In Part 1 I showed that as investment time increased there was, at least historically, a smaller probability of realizing a rebalancing bonus in 60/40 stock/bond portfolios. There was a lot that I left unaddressed at the time and I felt a need to develop a better understanding of the mechanics of the rebalancing bonus. Why does it work in some instances, but not in others? In other words, more was needed to demonstrate what actually drives the rebalancing bonus. A good place to start is with the work of Harry Markowitz, which showed that portfolio performance–both return and volatility–was mathematically related to three characteristics of the constituent assets
- Correlation with other assets
- Rate of return
Go to part 2
The rebalancing exercise that I performed with Shannon’s Demon implied that a premium may be obtained by rebalancing a portfolio of uncorrelated assets. These assets featured highly hypothetical performance with expected rates of return and volatility both well out-of-bounds of anything that’s likely to be seen in real world capital markets. The extreme nature of these make-believe stocks was used to illustrate what is possible.
Back to reality.
If you’re interested in asset allocation strategies Meb Faber’s book Global Asset Allocation is worth a read. Generally speaking it’s short and easy to understand. The first few chapters deal with the basics of investment planning (inflation, historic rates of return of bonds, bills and stocks, etc.). Nothing new, but it lays the foundation for the content that proceeds. Whenever I read Faber’s work he always provides a few illuminating morsels of information that seem so simple you wonder why they haven’t been discussed more broadly. Here’s a few interesting points:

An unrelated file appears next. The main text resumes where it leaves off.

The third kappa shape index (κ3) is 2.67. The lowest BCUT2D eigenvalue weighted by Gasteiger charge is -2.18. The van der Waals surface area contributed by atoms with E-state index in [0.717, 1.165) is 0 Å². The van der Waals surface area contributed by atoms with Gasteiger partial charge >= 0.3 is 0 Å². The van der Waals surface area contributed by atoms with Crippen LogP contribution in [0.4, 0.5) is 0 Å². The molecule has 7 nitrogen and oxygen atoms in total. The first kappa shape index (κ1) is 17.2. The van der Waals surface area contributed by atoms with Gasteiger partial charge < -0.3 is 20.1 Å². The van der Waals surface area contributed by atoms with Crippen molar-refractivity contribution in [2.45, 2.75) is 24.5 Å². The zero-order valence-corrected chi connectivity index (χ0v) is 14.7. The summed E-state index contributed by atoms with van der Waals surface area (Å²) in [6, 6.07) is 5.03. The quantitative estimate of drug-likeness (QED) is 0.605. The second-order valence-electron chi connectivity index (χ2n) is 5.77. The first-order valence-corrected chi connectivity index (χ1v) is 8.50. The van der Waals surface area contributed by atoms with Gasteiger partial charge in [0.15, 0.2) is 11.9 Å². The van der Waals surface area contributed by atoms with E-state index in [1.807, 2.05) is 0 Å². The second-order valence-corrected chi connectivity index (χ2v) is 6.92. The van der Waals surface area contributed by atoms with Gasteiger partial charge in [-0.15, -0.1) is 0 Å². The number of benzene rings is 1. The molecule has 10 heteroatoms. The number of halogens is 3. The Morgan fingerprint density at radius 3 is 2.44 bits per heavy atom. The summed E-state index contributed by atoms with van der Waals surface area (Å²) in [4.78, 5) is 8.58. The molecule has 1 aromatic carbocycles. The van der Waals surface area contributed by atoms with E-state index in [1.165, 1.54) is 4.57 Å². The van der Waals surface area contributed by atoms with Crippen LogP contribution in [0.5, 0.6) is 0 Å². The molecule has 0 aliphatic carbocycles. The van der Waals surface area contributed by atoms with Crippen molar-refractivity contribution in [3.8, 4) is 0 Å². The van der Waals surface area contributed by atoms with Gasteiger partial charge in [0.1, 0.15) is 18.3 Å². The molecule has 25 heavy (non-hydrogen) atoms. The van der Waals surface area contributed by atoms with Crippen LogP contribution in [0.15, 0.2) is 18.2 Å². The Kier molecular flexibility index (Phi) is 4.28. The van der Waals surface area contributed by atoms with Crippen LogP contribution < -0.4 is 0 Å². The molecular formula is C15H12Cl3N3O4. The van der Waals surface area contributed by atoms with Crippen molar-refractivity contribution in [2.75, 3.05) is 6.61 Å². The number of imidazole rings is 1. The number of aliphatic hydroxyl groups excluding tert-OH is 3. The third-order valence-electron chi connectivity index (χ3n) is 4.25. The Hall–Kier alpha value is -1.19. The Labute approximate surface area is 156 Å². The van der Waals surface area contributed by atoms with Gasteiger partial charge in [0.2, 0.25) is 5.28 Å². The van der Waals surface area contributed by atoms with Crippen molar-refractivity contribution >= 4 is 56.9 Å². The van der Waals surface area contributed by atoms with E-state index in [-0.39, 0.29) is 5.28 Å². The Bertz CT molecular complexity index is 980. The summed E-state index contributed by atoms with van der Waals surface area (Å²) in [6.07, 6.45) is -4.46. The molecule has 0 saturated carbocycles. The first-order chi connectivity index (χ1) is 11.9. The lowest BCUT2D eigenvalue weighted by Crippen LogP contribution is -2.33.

- There are only two states that any given portfolio or asset can be at: all time highs or drawdowns
- The traditional 60/40 stock/bond allocation has spent only 22% of it’s time at all time highs and the remaining 78% in a period of drawdown
- The largest financial asset class in the world is foreign ex-US bonds
- US stocks represent about half of all global equities
Harry Markowitz is often referred to as the father of Modern Portfolio Theory–a collection of mathematical models that quantify the behavior of assets and portfolios of assets. Harry’s work specifically addresses the latter and examines how assets may be combined to reduce volatility and (potentially) increase returns. I briefly alluded to Harry’s work in an earlier article on portfolio construction, but wanted to cover the major points in greater detail.
In the mid-nineteenth century the allure of finding gold out west and striking it rich appealed to a certain adventurous type. Thousands of optimists ended up making the exodus to California. A few got lucky, but most were sorely disappointed. The allure continues to this day, although we don’t necessarily have to travel across the country and work the mines as our forefathers did. With the click of a button we can easily purchase the stock of companies involved in the exploration, mining and processing of precious metals like gold and silver. They’re the modern day equivalent of hitching a covered wagon out west, and their 2016 first quarter performance surely didn’t disappoint. A collection of these companies, as measured by the return of the Market Vectors Gold Miners ETF (GDX), was up an incredible 45.6%.
What is risk?
The search for an answer to this question has puzzled philosophers, mathematicians and thinkers for centuries. The question seems so simple but attempting to answer it proves to be quite challenging. The various definitions of risk floating around are fairly broad–so broad that Peter Bernstein wrote an entire book on the subject.
Asset allocation tends to be a rather staid option among investing strategies. Determine an allocation plan, contribute and rebalance regularly, and the job is pretty much finished. Achieving wealth slowly isn’t exactly sexy or exciting. The more intrepid allocators out there may venture into factor tilting or life cycle considerations.